So asks Obama biographer David Maraniss in a recent op-ed article for the
He has an answer. "Some of it can be attributed to the give-and-take of today's harsh ideological divide. Some of it can be explained by the way misinformation spreads virally to millions of like-minded people, reinforcing preconceptions. And some of it, I believe, arises out of fears of demographic changes in this country, and out of racism."
True enough! Some people are no doubt driven by such motivations and anxieties; "some" is a gloriously accommodating word.
But that hardly settles things. For an essay titled "What Drives the Obama Doubters and Haters," Maraniss offers no explanation until the last paragraph (the quote above). And even then he offers no evidence, just assertions.
I think Maraniss is a great reporter, and I don't believe for a moment he is in on a cover-up of Obama's "real" place of birth or his secret Muslim faith. (Nor do I think either allegation is true.)
As to Obama's closet socialism, I've never found it unreasonable (never mind racist) to think Obama's more comfortable with European-style social democracy (aka socialism).
Still, let me add two culprits to Maraniss' list: The first is Barack Obama. The second is the journalistic establishment that worked so hard to get him elected.
As Maraniss demonstrates quite effectively in his book,
Maraniss couldn't authenticate Obama's tales of racial hardship as a young man. His grandfather being tortured by the British, the bigotry of his high school basketball coach? Untrue, no matter what Obama believed.
Moreover, Obama's explanations about the aspects of his past that have managed to become controversies have always seemed insufficient to people not disposed to root for him.
Even Obama's more recent embellishments about, for instance, being outspent and outgunned in his previous political races strike many people as the sorts of fibs that would create journalistic frenzies if uttered by a Republican.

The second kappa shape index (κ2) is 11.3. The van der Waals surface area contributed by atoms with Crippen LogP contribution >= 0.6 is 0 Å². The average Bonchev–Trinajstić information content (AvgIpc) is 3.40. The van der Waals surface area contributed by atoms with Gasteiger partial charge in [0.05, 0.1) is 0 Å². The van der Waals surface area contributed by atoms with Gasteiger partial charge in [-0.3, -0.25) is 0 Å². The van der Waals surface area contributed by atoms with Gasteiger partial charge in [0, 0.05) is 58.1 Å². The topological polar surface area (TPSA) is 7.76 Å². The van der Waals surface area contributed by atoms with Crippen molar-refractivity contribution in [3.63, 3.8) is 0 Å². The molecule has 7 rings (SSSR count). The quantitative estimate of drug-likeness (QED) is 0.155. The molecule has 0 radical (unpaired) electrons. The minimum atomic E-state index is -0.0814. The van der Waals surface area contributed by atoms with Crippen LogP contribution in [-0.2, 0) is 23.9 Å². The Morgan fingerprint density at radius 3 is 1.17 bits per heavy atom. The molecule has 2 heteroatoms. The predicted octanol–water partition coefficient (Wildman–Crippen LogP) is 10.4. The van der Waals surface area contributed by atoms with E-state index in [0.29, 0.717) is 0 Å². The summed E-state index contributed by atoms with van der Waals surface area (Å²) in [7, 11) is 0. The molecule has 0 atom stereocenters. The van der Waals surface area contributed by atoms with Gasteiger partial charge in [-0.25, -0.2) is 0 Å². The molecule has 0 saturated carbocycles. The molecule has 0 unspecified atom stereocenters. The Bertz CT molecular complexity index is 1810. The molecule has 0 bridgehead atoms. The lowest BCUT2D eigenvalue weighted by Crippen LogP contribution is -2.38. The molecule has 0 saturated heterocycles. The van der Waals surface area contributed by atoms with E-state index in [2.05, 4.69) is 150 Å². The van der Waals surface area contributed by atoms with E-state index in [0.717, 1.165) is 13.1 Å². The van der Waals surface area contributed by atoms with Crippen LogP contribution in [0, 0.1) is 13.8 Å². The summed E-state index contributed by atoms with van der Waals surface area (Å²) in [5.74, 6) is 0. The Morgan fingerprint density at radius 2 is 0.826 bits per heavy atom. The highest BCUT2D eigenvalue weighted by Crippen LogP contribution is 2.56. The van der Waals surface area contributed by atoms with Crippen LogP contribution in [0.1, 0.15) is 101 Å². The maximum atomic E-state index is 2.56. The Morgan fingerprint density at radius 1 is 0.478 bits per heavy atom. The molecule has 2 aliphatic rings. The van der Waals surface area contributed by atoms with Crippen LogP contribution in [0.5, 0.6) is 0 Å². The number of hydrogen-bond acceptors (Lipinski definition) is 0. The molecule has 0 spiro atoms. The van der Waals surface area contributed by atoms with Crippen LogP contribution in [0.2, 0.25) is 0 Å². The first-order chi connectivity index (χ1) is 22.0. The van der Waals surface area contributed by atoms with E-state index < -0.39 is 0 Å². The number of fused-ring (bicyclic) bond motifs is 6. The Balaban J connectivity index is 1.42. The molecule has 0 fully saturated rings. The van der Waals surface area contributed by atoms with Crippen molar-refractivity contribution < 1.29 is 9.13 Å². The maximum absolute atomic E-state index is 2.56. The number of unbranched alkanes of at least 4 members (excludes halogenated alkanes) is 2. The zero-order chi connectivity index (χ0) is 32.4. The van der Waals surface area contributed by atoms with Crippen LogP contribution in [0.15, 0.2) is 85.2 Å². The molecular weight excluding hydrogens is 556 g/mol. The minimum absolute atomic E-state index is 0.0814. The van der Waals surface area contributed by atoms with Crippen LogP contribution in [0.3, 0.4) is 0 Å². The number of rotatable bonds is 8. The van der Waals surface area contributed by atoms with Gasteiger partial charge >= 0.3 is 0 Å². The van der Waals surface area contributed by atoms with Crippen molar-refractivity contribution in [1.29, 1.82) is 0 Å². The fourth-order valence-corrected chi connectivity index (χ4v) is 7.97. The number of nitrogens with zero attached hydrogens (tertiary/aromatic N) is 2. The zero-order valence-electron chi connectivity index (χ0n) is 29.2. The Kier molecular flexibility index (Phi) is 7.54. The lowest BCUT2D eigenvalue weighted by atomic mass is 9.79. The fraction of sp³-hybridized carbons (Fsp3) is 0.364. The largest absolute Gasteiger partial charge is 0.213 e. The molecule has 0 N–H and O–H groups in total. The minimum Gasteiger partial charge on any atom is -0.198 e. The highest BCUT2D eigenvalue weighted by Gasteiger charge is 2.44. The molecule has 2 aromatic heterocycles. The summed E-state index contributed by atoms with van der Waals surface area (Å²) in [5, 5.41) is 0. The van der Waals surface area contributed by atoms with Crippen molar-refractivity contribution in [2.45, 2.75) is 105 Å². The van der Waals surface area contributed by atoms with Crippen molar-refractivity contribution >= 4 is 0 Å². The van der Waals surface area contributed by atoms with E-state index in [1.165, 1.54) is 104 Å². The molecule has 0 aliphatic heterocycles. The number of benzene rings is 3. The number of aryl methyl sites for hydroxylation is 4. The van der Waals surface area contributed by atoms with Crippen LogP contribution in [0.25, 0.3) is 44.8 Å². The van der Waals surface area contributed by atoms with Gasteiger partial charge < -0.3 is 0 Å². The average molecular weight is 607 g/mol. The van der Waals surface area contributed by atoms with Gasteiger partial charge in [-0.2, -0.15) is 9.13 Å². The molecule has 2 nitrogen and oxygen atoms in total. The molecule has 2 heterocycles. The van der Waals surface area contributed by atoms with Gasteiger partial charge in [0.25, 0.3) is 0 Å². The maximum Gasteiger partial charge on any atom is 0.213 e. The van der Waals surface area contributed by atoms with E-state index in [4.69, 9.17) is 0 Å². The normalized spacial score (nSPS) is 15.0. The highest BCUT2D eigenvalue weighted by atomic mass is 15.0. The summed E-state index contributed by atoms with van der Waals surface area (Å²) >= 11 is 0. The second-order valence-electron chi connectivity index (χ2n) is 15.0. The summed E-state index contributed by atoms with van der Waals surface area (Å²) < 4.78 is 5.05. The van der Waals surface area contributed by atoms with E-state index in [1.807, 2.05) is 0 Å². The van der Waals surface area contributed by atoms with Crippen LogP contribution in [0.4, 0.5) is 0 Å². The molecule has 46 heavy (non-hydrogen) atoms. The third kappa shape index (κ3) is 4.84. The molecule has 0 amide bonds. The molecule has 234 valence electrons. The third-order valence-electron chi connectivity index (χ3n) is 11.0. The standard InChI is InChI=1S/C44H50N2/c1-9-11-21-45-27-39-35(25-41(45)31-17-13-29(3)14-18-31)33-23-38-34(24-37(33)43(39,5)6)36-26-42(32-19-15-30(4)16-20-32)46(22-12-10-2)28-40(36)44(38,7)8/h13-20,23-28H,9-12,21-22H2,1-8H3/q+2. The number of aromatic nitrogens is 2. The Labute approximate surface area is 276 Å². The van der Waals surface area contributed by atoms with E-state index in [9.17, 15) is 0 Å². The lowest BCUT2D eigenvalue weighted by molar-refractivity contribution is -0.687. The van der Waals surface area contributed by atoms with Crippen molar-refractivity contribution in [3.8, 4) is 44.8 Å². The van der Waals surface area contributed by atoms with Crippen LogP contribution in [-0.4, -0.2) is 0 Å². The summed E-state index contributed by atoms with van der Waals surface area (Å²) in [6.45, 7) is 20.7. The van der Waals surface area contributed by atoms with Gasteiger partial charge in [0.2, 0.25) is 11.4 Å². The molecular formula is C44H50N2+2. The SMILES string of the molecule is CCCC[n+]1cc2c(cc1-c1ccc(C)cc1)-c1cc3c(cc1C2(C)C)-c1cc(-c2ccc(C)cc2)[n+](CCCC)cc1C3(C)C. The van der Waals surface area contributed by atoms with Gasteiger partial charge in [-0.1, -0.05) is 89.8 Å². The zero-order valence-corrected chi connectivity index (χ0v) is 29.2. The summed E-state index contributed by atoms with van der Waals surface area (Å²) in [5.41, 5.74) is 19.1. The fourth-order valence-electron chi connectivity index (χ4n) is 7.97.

And then there's the huge divergence between the president Obama said he would be and the president he's actually been. In 2008, Obama insisted that he was a unifier, a pragmatist and a non-ideologue. You don't have to be a birther or a secret-Muslim conspiracy theorist to feel like that was all a big con job. That's politics and not deceit (a subtle distinction!), but dismay at how Obama has governed doesn't amount to racial panic either.
Yes, Obama also signaled to his base that he intended to be a "transformative" president, a progressive
It's fine to beat up on conspiracy theorists, but journalistic muckety-mucks who are mystified by their ever-shrinking credibility — and profitability — might wonder what they've done to fuel a climate of distrust. There's a reason whyABC'sJake Tapper is one of the few nonconservative reporters respected on the right: He's stayed as skeptical of Obama as he was ofGeorge W. Bush.
Meanwhile, it's fascinating how much attention the conspiracy theorists get. It's almost as if some journalists want to use them as bogeymen to discredit all criticism of Obama. That's some journalists, not all.